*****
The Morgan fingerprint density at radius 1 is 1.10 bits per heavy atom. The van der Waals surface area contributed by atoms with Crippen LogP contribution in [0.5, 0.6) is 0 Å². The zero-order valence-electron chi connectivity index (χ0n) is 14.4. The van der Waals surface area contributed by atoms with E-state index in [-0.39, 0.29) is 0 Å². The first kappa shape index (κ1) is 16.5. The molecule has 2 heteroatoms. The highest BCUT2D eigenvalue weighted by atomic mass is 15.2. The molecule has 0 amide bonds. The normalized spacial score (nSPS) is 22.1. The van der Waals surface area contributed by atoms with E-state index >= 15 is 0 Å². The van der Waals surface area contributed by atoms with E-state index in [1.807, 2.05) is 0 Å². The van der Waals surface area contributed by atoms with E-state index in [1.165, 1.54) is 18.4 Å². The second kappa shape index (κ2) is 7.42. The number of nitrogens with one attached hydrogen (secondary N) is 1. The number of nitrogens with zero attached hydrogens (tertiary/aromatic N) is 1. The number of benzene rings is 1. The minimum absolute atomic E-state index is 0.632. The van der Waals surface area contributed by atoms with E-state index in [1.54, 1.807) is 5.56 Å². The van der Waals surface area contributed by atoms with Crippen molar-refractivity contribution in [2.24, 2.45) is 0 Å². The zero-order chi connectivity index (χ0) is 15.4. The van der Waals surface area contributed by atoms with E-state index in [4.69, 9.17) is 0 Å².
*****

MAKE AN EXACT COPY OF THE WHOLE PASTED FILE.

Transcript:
The Morgan fingerprint density at radius 1 is 1.10 bits per heavy atom. The van der Waals surface area contributed by atoms with Crippen LogP contribution in [0.5, 0.6) is 0 Å². The zero-order valence-electron chi connectivity index (χ0n) is 14.4. The van der Waals surface area contributed by atoms with E-state index in [-0.39, 0.29) is 0 Å². The first kappa shape index (κ1) is 16.5. The molecule has 2 heteroatoms. The highest BCUT2D eigenvalue weighted by atomic mass is 15.2. The molecule has 0 amide bonds. The normalized spacial score (nSPS) is 22.1. The van der Waals surface area contributed by atoms with E-state index >= 15 is 0 Å². The van der Waals surface area contributed by atoms with E-state index in [1.807, 2.05) is 0 Å². The van der Waals surface area contributed by atoms with E-state index in [1.165, 1.54) is 18.4 Å². The second kappa shape index (κ2) is 7.42. The number of nitrogens with one attached hydrogen (secondary N) is 1. The number of nitrogens with zero attached hydrogens (tertiary/aromatic N) is 1. The number of benzene rings is 1. The minimum absolute atomic E-state index is 0.632. The van der Waals surface area contributed by atoms with E-state index in [1.54, 1.807) is 5.56 Å². The van der Waals surface area contributed by atoms with Crippen molar-refractivity contribution in [2.24, 2.45) is 0 Å². The zero-order chi connectivity index (χ0) is 15.4. The van der Waals surface area contributed by atoms with E-state index in [4.69, 9.17) is 0 Å².